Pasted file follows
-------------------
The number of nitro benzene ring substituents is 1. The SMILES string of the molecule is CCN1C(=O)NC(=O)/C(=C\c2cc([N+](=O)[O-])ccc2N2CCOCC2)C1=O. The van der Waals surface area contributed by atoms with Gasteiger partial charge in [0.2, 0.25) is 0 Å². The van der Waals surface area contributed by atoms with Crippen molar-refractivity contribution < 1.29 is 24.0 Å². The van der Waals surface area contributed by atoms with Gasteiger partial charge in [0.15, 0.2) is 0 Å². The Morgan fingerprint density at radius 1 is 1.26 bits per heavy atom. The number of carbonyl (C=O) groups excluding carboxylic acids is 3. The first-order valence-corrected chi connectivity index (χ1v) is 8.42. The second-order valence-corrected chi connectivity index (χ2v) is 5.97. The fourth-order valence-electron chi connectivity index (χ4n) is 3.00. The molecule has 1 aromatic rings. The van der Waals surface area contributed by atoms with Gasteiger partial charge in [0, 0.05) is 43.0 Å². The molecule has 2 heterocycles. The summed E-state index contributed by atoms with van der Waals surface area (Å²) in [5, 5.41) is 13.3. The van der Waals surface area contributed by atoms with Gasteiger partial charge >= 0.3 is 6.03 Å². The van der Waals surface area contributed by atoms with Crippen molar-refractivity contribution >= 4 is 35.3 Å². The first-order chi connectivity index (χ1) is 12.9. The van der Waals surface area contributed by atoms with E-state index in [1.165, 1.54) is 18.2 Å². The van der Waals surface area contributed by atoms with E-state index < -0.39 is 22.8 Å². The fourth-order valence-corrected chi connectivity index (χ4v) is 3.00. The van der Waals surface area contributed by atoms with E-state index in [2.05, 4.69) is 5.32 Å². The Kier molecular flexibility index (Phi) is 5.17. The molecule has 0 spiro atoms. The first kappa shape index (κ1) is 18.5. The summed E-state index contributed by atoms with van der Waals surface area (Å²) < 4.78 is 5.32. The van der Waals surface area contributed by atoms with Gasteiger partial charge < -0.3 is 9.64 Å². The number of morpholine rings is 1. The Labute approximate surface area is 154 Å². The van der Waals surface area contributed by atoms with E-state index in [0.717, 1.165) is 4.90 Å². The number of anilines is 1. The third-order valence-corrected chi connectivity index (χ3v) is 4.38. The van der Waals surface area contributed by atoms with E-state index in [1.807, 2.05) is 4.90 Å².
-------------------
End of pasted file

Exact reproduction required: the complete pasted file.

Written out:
The number of nitro benzene ring substituents is 1. The SMILES string of the molecule is CCN1C(=O)NC(=O)/C(=C\c2cc([N+](=O)[O-])ccc2N2CCOCC2)C1=O. The van der Waals surface area contributed by atoms with Gasteiger partial charge in [0.2, 0.25) is 0 Å². The van der Waals surface area contributed by atoms with Crippen molar-refractivity contribution < 1.29 is 24.0 Å². The van der Waals surface area contributed by atoms with Gasteiger partial charge in [0.15, 0.2) is 0 Å². The Morgan fingerprint density at radius 1 is 1.26 bits per heavy atom. The number of carbonyl (C=O) groups excluding carboxylic acids is 3. The first-order valence-corrected chi connectivity index (χ1v) is 8.42. The second-order valence-corrected chi connectivity index (χ2v) is 5.97. The fourth-order valence-electron chi connectivity index (χ4n) is 3.00. The molecule has 1 aromatic rings. The van der Waals surface area contributed by atoms with Gasteiger partial charge in [0, 0.05) is 43.0 Å². The molecule has 2 heterocycles. The summed E-state index contributed by atoms with van der Waals surface area (Å²) in [5, 5.41) is 13.3. The van der Waals surface area contributed by atoms with Gasteiger partial charge >= 0.3 is 6.03 Å². The van der Waals surface area contributed by atoms with Crippen molar-refractivity contribution >= 4 is 35.3 Å². The first-order chi connectivity index (χ1) is 12.9. The van der Waals surface area contributed by atoms with E-state index in [1.165, 1.54) is 18.2 Å². The van der Waals surface area contributed by atoms with E-state index < -0.39 is 22.8 Å². The fourth-order valence-corrected chi connectivity index (χ4v) is 3.00. The van der Waals surface area contributed by atoms with E-state index in [2.05, 4.69) is 5.32 Å². The Kier molecular flexibility index (Phi) is 5.17. The molecule has 0 spiro atoms. The first kappa shape index (κ1) is 18.5. The summed E-state index contributed by atoms with van der Waals surface area (Å²) < 4.78 is 5.32. The van der Waals surface area contributed by atoms with Gasteiger partial charge < -0.3 is 9.64 Å². The number of morpholine rings is 1. The Labute approximate surface area is 154 Å². The van der Waals surface area contributed by atoms with E-state index in [0.717, 1.165) is 4.90 Å². The number of anilines is 1. The third-order valence-corrected chi connectivity index (χ3v) is 4.38. The van der Waals surface area contributed by atoms with E-state index in [1.807, 2.05) is 4.90 Å².